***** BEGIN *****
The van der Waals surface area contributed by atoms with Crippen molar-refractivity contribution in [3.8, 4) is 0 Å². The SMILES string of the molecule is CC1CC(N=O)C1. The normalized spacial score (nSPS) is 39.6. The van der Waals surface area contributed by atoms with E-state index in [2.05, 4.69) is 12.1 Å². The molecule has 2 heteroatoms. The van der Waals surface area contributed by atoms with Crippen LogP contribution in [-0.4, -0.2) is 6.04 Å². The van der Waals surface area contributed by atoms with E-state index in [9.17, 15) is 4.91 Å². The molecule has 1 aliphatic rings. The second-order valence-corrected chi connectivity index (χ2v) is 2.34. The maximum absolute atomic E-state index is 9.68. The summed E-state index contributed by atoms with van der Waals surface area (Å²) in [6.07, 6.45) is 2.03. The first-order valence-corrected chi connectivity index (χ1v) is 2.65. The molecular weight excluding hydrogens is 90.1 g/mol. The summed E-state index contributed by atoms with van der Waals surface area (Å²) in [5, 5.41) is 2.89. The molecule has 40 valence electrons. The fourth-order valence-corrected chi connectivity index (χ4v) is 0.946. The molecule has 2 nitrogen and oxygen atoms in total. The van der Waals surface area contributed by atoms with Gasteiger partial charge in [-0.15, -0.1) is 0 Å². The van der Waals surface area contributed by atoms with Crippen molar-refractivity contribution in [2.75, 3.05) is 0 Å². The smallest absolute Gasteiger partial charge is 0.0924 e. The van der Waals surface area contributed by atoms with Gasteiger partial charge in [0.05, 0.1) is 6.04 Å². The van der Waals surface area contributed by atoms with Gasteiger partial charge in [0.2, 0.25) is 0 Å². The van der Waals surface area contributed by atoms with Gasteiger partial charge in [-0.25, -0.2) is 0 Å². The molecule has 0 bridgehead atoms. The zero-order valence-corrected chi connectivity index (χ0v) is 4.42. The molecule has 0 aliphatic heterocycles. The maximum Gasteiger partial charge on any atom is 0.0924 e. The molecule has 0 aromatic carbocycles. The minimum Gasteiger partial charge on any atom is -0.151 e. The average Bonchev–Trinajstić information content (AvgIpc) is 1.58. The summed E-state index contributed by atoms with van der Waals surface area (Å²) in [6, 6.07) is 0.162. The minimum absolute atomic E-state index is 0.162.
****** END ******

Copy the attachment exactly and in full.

The van der Waals surface area contributed by atoms with Crippen molar-refractivity contribution in [3.8, 4) is 0 Å². The SMILES string of the molecule is CC1CC(N=O)C1. The normalized spacial score (nSPS) is 39.6. The van der Waals surface area contributed by atoms with E-state index in [2.05, 4.69) is 12.1 Å². The molecule has 2 heteroatoms. The van der Waals surface area contributed by atoms with Crippen LogP contribution in [-0.4, -0.2) is 6.04 Å². The van der Waals surface area contributed by atoms with E-state index in [9.17, 15) is 4.91 Å². The molecule has 1 aliphatic rings. The second-order valence-corrected chi connectivity index (χ2v) is 2.34. The maximum absolute atomic E-state index is 9.68. The summed E-state index contributed by atoms with van der Waals surface area (Å²) in [6.07, 6.45) is 2.03. The first-order valence-corrected chi connectivity index (χ1v) is 2.65. The molecular weight excluding hydrogens is 90.1 g/mol. The summed E-state index contributed by atoms with van der Waals surface area (Å²) in [5, 5.41) is 2.89. The molecule has 40 valence electrons. The fourth-order valence-corrected chi connectivity index (χ4v) is 0.946. The molecule has 2 nitrogen and oxygen atoms in total. The van der Waals surface area contributed by atoms with Gasteiger partial charge in [-0.15, -0.1) is 0 Å². The van der Waals surface area contributed by atoms with Crippen molar-refractivity contribution in [2.75, 3.05) is 0 Å². The smallest absolute Gasteiger partial charge is 0.0924 e. The van der Waals surface area contributed by atoms with Gasteiger partial charge in [0.05, 0.1) is 6.04 Å². The van der Waals surface area contributed by atoms with Gasteiger partial charge in [0.2, 0.25) is 0 Å². The van der Waals surface area contributed by atoms with Gasteiger partial charge in [-0.25, -0.2) is 0 Å². The molecule has 0 bridgehead atoms. The zero-order valence-corrected chi connectivity index (χ0v) is 4.42. The molecule has 0 aliphatic heterocycles. The maximum Gasteiger partial charge on any atom is 0.0924 e. The molecule has 0 aromatic carbocycles. The minimum Gasteiger partial charge on any atom is -0.151 e. The average Bonchev–Trinajstić information content (AvgIpc) is 1.58. The summed E-state index contributed by atoms with van der Waals surface area (Å²) in [6, 6.07) is 0.162. The minimum absolute atomic E-state index is 0.162.